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Some 30,000 AU troops are involved in peacekeeping missions in Somalia and Sudan. Reuters
Some 30,000 AU troops are involved in peacekeeping missions in Somalia and Sudan. Reuters

As Qaddafi is ejected off the African stage, his financial legacy lingers

The departure of Col Muammar Qaddafi from international affairs may be welcomed by many, but in Africa the man - or at least, his open wallet - will be missed.

The departure of Col Muammar Qaddafi from international affairs may be welcomed by many, but in Africa, the man - or at least his open wallet - will be missed.

For years, African leaders have taken his money with one hand, while hiding their giggles at his antics behind the other. Despite his eccentricities, Col Qaddafi has been a driving force behind the African Union (AU) and many other initiatives on the continent.

His money has paid for the continent's only home-grown, pan-African radio station and its first dedicated satellite. But it is through the AU that Col Qaddafi made his presence felt throughout Africa.

The AU was founded in 2003, at the instigation of Libya, to provide a pan-African voice in a post-Cold War world. Up to now, Libya has paid 15 per cent of the AU's budget. Most of the 53 members cannot, or will not, pay their dues, and Libya's contribution will now have to be met by Egypt, South Africa and Nigeria, which jointly contribute the bulk of the funding.

The absence of Libyan money could be significant. Some 30,000 AU troops are involved in peacekeeping missions in Somalia and Sudan. These deployments may now be in jeopardy and might have to be drastically cut back.

Other key AU projects are also in doubt. The US$30 billion (Dh110.19bn) of Libyan funds now frozen by the West would have contributed significantly to the African Investment Bank, in Sirte, which the AU hoped would gradually supplant the World Bank as a major lender on the continent.

Ditto the planned African Monetary Fund that had secured pledges of $42bn, much of it from Libya, intended to squeeze out the unloved IMF. A third finance institution, the African Central Bank (ACB), based in Abuja, Nigeria, was a particular pet project of Col Qaddafi's.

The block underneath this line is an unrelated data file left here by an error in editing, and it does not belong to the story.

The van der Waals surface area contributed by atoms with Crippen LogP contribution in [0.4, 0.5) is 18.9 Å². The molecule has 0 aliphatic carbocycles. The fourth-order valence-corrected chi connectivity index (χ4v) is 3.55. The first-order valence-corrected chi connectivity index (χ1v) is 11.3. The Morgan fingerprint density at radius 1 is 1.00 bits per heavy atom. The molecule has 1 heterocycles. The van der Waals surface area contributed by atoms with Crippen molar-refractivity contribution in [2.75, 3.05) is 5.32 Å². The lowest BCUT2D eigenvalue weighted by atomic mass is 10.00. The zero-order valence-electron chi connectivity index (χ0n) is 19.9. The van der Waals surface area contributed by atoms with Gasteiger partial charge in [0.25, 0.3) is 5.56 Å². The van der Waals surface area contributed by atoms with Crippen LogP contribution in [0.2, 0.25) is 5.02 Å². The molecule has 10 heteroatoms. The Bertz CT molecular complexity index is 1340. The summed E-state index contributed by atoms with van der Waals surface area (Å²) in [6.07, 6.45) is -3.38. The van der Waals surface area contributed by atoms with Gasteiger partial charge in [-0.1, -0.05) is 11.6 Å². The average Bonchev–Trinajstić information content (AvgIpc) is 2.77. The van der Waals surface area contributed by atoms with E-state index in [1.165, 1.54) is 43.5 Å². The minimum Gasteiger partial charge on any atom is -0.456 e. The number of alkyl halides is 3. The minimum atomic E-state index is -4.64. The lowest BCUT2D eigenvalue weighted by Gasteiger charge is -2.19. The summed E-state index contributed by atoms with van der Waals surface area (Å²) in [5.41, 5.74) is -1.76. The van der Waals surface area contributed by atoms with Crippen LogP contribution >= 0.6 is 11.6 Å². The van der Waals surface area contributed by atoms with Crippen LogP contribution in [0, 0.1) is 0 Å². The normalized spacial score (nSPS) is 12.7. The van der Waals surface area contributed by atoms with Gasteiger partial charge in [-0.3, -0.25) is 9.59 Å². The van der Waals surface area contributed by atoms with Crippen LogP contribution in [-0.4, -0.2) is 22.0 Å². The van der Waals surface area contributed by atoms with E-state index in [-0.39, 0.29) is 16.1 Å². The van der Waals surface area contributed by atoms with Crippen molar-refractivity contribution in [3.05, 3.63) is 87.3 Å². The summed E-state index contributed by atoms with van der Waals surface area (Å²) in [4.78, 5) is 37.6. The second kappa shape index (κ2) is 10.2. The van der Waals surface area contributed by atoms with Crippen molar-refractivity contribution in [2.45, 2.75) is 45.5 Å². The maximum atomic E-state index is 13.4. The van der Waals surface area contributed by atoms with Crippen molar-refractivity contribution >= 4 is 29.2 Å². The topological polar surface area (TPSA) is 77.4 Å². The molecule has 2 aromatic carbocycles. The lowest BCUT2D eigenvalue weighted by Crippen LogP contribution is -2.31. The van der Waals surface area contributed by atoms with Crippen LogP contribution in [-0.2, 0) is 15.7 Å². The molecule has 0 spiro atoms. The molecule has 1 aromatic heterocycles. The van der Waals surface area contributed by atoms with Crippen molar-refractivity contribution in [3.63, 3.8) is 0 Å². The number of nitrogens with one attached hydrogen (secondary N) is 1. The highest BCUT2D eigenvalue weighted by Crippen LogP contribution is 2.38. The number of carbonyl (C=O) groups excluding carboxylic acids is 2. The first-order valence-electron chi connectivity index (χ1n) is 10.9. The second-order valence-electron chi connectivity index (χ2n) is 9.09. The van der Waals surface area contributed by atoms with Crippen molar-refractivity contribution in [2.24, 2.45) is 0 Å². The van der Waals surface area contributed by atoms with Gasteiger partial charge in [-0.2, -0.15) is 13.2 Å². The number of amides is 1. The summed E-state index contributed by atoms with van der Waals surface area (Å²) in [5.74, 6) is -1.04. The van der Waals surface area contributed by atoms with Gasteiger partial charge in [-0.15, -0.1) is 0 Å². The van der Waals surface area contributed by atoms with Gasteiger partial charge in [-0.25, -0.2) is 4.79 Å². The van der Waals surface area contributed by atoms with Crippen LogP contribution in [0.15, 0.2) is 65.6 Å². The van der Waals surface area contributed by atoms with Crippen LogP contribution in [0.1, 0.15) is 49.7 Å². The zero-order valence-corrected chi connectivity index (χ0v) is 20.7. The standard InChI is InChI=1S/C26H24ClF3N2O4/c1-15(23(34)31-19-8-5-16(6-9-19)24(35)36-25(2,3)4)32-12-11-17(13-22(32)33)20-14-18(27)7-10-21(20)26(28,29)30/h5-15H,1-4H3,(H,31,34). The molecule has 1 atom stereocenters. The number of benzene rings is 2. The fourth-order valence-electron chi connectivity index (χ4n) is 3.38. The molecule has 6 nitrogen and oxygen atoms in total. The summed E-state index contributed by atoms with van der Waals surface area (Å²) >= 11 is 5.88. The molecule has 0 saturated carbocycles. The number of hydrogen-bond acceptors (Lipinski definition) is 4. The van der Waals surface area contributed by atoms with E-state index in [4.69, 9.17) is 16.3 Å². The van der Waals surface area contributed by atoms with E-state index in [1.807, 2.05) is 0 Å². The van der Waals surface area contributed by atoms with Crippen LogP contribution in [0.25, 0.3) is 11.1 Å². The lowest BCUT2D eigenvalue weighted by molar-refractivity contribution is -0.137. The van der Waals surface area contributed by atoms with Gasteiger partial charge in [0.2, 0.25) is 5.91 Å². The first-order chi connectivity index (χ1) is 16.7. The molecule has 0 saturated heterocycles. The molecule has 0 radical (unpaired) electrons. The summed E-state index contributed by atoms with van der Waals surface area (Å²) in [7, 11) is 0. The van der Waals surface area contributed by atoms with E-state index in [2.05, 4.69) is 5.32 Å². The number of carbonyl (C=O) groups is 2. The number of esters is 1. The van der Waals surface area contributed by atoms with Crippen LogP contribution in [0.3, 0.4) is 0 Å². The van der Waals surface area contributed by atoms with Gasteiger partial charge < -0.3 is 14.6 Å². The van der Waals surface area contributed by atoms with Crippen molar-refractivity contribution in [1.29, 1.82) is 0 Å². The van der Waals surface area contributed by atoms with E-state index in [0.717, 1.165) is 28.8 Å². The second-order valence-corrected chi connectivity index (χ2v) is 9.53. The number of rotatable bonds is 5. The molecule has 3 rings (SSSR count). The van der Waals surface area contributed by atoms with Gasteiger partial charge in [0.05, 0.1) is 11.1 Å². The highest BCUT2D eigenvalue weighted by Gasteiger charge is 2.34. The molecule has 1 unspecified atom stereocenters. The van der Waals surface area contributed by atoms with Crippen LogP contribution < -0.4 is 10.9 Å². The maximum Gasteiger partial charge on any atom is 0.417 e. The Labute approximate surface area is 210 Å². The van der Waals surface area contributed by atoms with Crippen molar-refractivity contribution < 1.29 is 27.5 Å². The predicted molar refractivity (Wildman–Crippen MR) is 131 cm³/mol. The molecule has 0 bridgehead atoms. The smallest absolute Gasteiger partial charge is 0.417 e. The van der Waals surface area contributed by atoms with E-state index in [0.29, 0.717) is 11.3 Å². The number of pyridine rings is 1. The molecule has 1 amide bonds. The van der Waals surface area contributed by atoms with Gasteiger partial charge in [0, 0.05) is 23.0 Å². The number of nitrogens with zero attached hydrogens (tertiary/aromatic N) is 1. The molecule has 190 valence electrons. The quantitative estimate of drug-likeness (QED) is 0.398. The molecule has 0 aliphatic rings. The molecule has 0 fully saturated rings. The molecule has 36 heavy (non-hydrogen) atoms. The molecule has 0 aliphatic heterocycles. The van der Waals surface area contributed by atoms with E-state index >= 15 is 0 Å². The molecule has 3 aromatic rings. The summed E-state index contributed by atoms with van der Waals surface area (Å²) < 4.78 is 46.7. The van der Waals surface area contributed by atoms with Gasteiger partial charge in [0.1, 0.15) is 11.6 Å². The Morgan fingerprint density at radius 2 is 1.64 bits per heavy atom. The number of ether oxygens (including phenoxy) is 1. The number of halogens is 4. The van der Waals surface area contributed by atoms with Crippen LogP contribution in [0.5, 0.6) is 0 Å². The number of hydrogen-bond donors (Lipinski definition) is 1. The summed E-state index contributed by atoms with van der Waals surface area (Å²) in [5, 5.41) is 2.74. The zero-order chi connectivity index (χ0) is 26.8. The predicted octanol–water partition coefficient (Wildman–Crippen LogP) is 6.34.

The ACB was central to his dream of an African EU, with its own currency. This, he declared, would end the dominance of the dollar and euro across the continent. Without Col Qaddafi's tacit backing, the survival of the ACB is now in doubt.

It is not just institutions that have benefited from Col Qaddafi's deep pockets. Tanzania, Mozambique, Ethiopia and Sudan have each taken loans in excess of $100 million in recent years. Sudan has received as much as $610m, according to Libyan foreign ministry figures.

Even calling this money a loan may be a stretch, as the colonel did not seem in a hurry to get it back. But this could change. The new Libyan authority may be less indulgent and demand that the funds be repaid.

At the same time, other beneficiaries of Libya's largesse, such as Liberia, may in turn hold the new authority to account. In the 1990s, Col Qaddafi was the main backer of bloodthirsty warlords such as Charles Taylor and Foday Sankoh, who ran amok in West African countries for years, killing more than 1 million people.

Once the warlords were killed or incarcerated in The Hague, these countries demanded that Libya make Versailles-style reparations. By 2000, Col Qaddafi was open to the idea, as he began rebuilding his relationship with the West, and tried to advance his vision of himself as "brother leader" of Africa.

So he showered millions of dollars on postwar Liberia, sponsoring agricultural projects and renovating a five-star hotel in the capital, Freetown. He even helped to bankroll the country's presidential elections.

Still, there is only so much forgiveness money can buy: Liberia was one of the first African countries to sever ties with Col Qaddafi this year. His relationship with the rest of the continent is no less complex. Col Qaddafi had himself crowned "King of Kings" at a ceremony at the AU headquarters a few years ago, an event that included praise singers and a gold crown.

His departure from the African stage is not likely to end Libya's complicated relationship with Africa. The AU has held out on recognising the rebel government, citing the killing of black workers mistaken for mercenaries. And the new government is likely to remember the ambivalence of the AU in recognising its struggle against a tyrant.

It seems likely, therefore, that Col Qaddafi's poisoned legacy will survive for some time to come, even if his grandiose projects do not.

business@thenational.ae

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